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Commentary


Sweet Nothings: Deconstructing the amusingly inoffensive Mr. Sprague and his symbolic, self-centered universe

by James Gibson


Friends and foes alike have used many words to describe C. Joseph Sprague, episcopal leader of the Chicago Area of The United Methodist Church. “Amusing” is probably not the choice of many but, having read the transcript of Mr. Sprague’s January 28 address at Iliff School of Theology, I would suggest it is the most apt.

Before proceeding to deny some of the most basic tenets of the Christian faith, Mr. Sprague prefaces his comments with, “What follows will offend some.” Undoubtedly, the “offended” parties would be, in Mr. Sprague’s mind, those whom he refers to as “neo-literalists, persons who fail to understand the symbolic nature of religious language.” Such persons have, from time to time, “brought written complaints of heresy” against Mr. Sprague.

It should be pointed out, before we proceed further, that the most notable of such “complaints” was brought by a former United Methodist pastor who, largely due to the bullying tactics of Mr. Sprague and his henchmen in the Northern Illinois Annual Conference, has since found greener pastures as a layman in the Byzantine Catholic Church—hardly a sanctuary for “persons who fail to understand the symbolic nature of religious language.”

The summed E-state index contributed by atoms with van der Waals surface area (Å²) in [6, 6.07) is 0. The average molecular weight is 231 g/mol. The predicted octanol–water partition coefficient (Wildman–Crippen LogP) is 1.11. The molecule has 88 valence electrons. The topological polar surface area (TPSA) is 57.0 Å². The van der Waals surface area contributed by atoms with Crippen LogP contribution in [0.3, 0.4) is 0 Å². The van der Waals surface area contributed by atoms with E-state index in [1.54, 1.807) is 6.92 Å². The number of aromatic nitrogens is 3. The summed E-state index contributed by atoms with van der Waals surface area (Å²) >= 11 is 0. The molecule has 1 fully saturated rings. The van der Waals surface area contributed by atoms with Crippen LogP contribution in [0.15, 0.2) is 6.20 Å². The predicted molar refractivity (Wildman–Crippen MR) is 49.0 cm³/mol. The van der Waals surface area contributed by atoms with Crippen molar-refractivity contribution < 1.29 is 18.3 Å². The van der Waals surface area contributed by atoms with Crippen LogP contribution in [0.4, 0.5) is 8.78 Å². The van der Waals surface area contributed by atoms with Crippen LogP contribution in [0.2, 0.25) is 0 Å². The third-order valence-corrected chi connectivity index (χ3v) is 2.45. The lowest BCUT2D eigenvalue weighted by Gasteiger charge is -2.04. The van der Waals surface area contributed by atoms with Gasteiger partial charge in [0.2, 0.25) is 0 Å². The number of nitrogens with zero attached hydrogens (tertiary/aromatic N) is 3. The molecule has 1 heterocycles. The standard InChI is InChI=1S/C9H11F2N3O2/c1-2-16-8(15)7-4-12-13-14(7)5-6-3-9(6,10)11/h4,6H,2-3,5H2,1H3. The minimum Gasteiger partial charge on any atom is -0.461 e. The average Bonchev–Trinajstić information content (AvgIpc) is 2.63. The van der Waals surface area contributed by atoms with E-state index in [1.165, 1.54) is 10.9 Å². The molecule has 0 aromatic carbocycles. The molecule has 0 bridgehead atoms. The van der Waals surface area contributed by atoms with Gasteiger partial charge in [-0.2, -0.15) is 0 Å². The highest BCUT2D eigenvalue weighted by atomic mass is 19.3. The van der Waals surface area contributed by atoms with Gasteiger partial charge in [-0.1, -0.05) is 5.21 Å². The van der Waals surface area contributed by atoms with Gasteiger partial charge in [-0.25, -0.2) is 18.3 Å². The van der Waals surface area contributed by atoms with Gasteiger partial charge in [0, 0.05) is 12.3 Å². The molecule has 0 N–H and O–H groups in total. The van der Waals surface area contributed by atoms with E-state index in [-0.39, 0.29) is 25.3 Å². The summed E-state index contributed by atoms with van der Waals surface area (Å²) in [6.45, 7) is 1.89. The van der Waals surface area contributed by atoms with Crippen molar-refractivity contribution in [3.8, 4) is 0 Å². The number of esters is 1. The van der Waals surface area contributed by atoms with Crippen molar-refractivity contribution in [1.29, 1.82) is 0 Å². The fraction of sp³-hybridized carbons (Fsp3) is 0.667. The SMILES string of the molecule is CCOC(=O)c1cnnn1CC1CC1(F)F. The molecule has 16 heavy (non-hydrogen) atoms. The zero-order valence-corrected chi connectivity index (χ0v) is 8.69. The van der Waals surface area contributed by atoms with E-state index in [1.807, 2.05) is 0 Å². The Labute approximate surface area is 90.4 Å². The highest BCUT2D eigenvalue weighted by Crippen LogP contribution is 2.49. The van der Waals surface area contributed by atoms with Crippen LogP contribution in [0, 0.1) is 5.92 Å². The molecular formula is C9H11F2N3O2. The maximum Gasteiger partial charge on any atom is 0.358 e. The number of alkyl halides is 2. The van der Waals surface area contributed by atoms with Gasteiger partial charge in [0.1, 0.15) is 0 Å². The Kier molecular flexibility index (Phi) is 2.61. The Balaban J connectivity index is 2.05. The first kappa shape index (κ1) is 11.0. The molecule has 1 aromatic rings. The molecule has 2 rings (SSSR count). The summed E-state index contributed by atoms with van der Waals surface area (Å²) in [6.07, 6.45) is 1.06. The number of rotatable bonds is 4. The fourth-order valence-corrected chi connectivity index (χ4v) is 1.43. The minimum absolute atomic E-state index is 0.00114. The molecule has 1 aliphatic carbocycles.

Notwithstanding the integrity of most of his detractors, Mr. Sprague creates his own symbolic universe in which Christianity can be divided into two competing camps: “non-literalists,” such as himself, and “literalists,” such as anyone who disagrees with his “progressive” views. Proceeding from such a false dichotomy, Mr. Sprague can paint himself as the hero, nobly seeking “to encourage confused believers or those who yearn to believe” while the villains, those who “do not accept the progressive presupposition that words describing matters of ultimate truth are by necessity primarily metaphorical,” oppose him every step of the way.